But the picture is much more complicated. The country’s long history of incomplete LNG import projects should beg the question: What changes have been made recently to overcome regulatory and financial hurdles that have beset conventional projects in the past? To date, a large diversity of industry players with extensive financial capacity and project management expertise—including international oil and gas majors, commodity traders, regasification operators, state-owned oil companies, and regional utilities—have been unable to bring LNG-to-power assets online. Many have made it to advanced stages of project development but to no avail. One project has been over 90% complete for at least five years but has remained offline and stranded due to regulatory delays.

Policymakers have tried increasingly to iron out lower-level administrative hurdles and incentivize investment by issuing permitting rules, publishing investor guides, and proposing legislation to govern the midstream and downstream natural gas sectors. The United States Department of State, through its Asia EDGE (Enhancing Development and Growth through Energy) Initiative, has pushed legal and regulatory reforms to stimulate the creation of a new Philippines market for US LNG exports. Yet the higherlevel legal and regulatory regimes for LNG are still in their nascent stages and could take years to refine and implement, adding uncertainty to the future market environment.

High regulatory and financial uncertainty in the Philippines market contradicts the nature of the natural gas industry.

For the midstream natural gas industry, which is characterized by low profit margins and long payback periods for high-cost infrastructure, stability is crucial to minimizing gas developers’ market risks. Such high uncertainty in the Philippines market contradicts the nature of the industry, especially with almost no existing infrastructure in place.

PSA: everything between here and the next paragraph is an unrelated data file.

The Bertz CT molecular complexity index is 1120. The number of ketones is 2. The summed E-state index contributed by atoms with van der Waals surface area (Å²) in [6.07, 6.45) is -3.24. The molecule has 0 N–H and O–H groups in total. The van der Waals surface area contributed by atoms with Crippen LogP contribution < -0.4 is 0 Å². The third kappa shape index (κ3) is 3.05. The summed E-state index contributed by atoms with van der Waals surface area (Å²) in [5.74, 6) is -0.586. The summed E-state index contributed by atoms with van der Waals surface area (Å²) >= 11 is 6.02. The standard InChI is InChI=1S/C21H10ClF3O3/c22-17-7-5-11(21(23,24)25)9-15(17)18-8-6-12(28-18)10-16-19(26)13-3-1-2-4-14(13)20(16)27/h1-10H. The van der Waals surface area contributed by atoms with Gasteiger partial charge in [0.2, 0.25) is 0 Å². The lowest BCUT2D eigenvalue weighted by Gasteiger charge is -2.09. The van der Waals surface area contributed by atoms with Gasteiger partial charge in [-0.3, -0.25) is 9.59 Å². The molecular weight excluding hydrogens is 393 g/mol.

Moreover, the case of the Philippines shows clearly how LNG importers’ reliance on traditional, long-term project financing terms is incompatible with deregulated power market structures being reshaped by rapid technological innovation. Since the country’s landmark 2001 Electric Power Industry Reform Act (EPIRA) banned government involvement in power plant contracting, there are no available government-backed power purchase agreements (PPAs) or guarantees, leaving investors in LNG-fired power plants highly exposed to market risks arising from changes in the commercial and regulatory landscape. As more zero marginal cost renewables come online, gas-fired power plants are expected to be dispatched much less frequently, limiting the predictability and continuous need for large volumes of imported gas.